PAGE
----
“Further collaboration with the U.S. universities will help Kazakhstani regional universities to further integrate into the world of education and science” – Dr. Jiquan Chen, Michigan State University

    The drying Aral Sea in western Kazakhstan is a potent symbol of environmental devastation. Once the fourth largest sea in the world, it has been drained by decades of cotton production and shrunk over 90% in area. The now-desert landscape is marked by ship graveyards and the twisted saxaul bushes that can still survive such an arid climate. The scene begs the question of how to respond to the environmental devastation from human agricultural practices.

    In late June and early July of 2022, representatives from 13 different American and Kazakhstani universities braved the heat for a two week lecture series on environmental science. Their goal was to share environmental science curricula, to demonstrate hands on learning and to talk about the possibilities of climate science at Kazakh universities.

    The project was funded by a grant awarded through the U.S-Kazakhstan University Partnerships Program, administered by American Councils and funded by the US Department of State through the US Embassy in Kazakhstan.

    Five US institutions were represented with faculty experts coming from Michigan State University, University of South Dakota, George Washington University, Pace University, and University of Maine. Korkyt Ata Kyzylorda University hosted the event, bringing in faculty and students from six other regional universities.


    While many grant projects seed innovation by matching one institution with another, this project cast its net widely. “This was an ambitious project bringing people together,” said PI Dr. Jiquan Chen of Michigan State. “Instead of building one lab with one university from both sides, we emphasized diversity: diverse universities and diverse curriculum.” Participants ranged in age from just 20 to over 70 years old. They came from all over the United States and Kazakhstan.

    The lecture series was full of environmental content for possible adoption by Kazakhstani universities. Faculty shared thirteen curricula of six hours each, on topics such as grazing ecology, remote sensing, UAS applications in the field, sustainable development in a disrupted global economy, and biophysical models and applications in ecosystems analysis. “They shared their knowledge with us. It’s very important for us,” said Dr. Maira Kaissanova of Kazakh National Agrarian University. “We have together done this research in the field.”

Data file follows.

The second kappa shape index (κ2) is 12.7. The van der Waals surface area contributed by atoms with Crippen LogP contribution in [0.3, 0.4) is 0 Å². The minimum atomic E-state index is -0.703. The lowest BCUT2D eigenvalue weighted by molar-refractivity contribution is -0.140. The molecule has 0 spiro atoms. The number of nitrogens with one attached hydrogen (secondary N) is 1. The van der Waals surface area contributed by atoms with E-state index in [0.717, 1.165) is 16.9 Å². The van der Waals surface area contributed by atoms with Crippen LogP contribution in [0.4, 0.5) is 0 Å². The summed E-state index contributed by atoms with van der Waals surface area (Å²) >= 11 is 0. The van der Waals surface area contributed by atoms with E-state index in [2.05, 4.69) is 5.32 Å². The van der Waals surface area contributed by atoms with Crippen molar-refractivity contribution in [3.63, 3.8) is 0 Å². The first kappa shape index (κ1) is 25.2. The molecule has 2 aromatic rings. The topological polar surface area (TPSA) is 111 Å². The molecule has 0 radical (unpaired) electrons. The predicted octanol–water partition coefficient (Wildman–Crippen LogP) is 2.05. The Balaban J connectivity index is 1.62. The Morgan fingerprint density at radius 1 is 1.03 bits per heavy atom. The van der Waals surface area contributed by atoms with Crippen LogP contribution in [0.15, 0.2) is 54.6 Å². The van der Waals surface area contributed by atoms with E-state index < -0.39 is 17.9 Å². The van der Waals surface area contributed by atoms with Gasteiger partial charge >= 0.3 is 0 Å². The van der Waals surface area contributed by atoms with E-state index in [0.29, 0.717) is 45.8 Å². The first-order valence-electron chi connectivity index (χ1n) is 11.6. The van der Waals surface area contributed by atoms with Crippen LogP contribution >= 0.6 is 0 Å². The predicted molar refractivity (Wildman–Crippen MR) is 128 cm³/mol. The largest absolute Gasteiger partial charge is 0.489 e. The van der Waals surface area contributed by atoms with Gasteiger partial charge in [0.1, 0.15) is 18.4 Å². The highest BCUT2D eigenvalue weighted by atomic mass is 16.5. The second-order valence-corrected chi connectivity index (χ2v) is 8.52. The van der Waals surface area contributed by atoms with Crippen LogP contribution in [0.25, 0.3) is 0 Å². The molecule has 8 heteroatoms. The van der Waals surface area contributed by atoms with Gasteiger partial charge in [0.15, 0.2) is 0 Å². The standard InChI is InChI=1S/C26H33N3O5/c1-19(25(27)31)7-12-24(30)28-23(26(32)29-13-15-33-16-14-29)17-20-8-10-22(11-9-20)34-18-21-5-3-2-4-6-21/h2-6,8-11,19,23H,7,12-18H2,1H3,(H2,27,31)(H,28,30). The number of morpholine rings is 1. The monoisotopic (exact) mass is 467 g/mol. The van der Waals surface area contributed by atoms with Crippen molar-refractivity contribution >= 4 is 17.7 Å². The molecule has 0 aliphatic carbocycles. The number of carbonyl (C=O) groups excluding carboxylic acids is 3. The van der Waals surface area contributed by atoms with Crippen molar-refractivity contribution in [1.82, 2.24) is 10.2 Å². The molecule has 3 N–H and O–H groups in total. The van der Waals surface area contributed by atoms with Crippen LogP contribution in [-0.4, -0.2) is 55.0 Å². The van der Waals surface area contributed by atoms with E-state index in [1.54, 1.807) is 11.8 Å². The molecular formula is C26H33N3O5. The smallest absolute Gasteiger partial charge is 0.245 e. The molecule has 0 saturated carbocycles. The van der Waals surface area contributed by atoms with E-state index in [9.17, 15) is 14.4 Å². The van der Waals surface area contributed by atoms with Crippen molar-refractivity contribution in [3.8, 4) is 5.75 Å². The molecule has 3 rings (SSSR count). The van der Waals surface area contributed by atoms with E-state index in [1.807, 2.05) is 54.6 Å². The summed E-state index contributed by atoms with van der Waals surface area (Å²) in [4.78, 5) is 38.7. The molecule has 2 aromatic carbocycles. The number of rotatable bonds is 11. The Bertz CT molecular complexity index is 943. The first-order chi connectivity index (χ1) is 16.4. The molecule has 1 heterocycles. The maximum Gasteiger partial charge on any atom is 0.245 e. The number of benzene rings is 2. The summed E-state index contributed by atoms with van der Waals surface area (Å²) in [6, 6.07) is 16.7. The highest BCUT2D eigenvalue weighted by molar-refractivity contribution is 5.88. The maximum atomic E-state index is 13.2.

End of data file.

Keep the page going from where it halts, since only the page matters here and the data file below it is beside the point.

The lecture series was intended not only to communicate content, but as a pedagogical demonstration of active learning, communicating the principles of how a field class can be taught. Skill development workshops included Applications of R-Studio, Python, and other software; Operation and applications of drone technology; Ecosystem models; and a Field survey of the landscapes and plant community

    “We really emphasized hands-on field lectures,” said Chen. “We do not believe that the lecturing/listening style is the best way.” Participants flew drones while learning how they can be used for environmental studies. And faculty worked to get results overnight so that participants could immediately see the results of the remote sensing field technology.

    The team also established five working groups among the participants, with each group composed of people from different universities, background, and seniority. The objective was to aspire network development among the participants for future collaborations. The groups worked together as problem solvers in a solution-focused unit on “Environmental and Societal Challenges and Solutions for the Shrinking Aral Sea.” One team proposed using pipelines to bring melting glacier water to the area. “That was an amazing idea,” noted Chen.